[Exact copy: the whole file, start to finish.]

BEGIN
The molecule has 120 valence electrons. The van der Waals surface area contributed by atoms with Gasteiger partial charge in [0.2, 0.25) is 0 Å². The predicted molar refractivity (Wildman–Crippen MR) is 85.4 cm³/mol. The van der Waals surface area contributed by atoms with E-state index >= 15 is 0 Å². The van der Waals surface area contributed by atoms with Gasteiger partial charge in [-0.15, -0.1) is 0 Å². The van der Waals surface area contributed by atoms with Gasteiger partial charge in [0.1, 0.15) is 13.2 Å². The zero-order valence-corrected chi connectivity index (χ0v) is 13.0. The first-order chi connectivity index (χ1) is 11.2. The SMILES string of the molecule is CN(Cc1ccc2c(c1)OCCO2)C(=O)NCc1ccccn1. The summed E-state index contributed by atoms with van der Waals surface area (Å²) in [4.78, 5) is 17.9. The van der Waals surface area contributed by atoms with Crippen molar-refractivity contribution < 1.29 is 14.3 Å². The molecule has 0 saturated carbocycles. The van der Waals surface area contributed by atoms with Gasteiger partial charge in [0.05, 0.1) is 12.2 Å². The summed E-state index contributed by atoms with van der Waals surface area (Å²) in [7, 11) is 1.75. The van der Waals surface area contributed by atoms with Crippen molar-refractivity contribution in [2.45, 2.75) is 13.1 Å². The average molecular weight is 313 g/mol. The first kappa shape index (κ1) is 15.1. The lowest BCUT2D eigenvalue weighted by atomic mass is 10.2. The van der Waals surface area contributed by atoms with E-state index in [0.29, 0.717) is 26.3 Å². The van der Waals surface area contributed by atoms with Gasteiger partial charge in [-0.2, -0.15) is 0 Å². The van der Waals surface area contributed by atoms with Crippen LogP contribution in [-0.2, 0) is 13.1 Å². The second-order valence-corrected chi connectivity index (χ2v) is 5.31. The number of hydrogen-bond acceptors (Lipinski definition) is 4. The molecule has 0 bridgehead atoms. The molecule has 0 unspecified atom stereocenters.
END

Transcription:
The molecule has 120 valence electrons. The van der Waals surface area contributed by atoms with Gasteiger partial charge in [0.2, 0.25) is 0 Å². The predicted molar refractivity (Wildman–Crippen MR) is 85.4 cm³/mol. The van der Waals surface area contributed by atoms with E-state index >= 15 is 0 Å². The van der Waals surface area contributed by atoms with Gasteiger partial charge in [-0.15, -0.1) is 0 Å². The van der Waals surface area contributed by atoms with Gasteiger partial charge in [0.1, 0.15) is 13.2 Å². The zero-order valence-corrected chi connectivity index (χ0v) is 13.0. The first-order chi connectivity index (χ1) is 11.2. The SMILES string of the molecule is CN(Cc1ccc2c(c1)OCCO2)C(=O)NCc1ccccn1. The summed E-state index contributed by atoms with van der Waals surface area (Å²) in [4.78, 5) is 17.9. The van der Waals surface area contributed by atoms with Crippen molar-refractivity contribution < 1.29 is 14.3 Å². The molecule has 0 saturated carbocycles. The van der Waals surface area contributed by atoms with Gasteiger partial charge in [0.05, 0.1) is 12.2 Å². The summed E-state index contributed by atoms with van der Waals surface area (Å²) in [7, 11) is 1.75. The van der Waals surface area contributed by atoms with Crippen molar-refractivity contribution in [2.45, 2.75) is 13.1 Å². The average molecular weight is 313 g/mol. The first kappa shape index (κ1) is 15.1. The lowest BCUT2D eigenvalue weighted by atomic mass is 10.2. The van der Waals surface area contributed by atoms with E-state index in [0.29, 0.717) is 26.3 Å². The van der Waals surface area contributed by atoms with Gasteiger partial charge in [-0.2, -0.15) is 0 Å². The van der Waals surface area contributed by atoms with Crippen LogP contribution in [-0.2, 0) is 13.1 Å². The second-order valence-corrected chi connectivity index (χ2v) is 5.31. The number of hydrogen-bond acceptors (Lipinski definition) is 4. The molecule has 0 bridgehead atoms. The molecule has 0 unspecified atom stereocenters.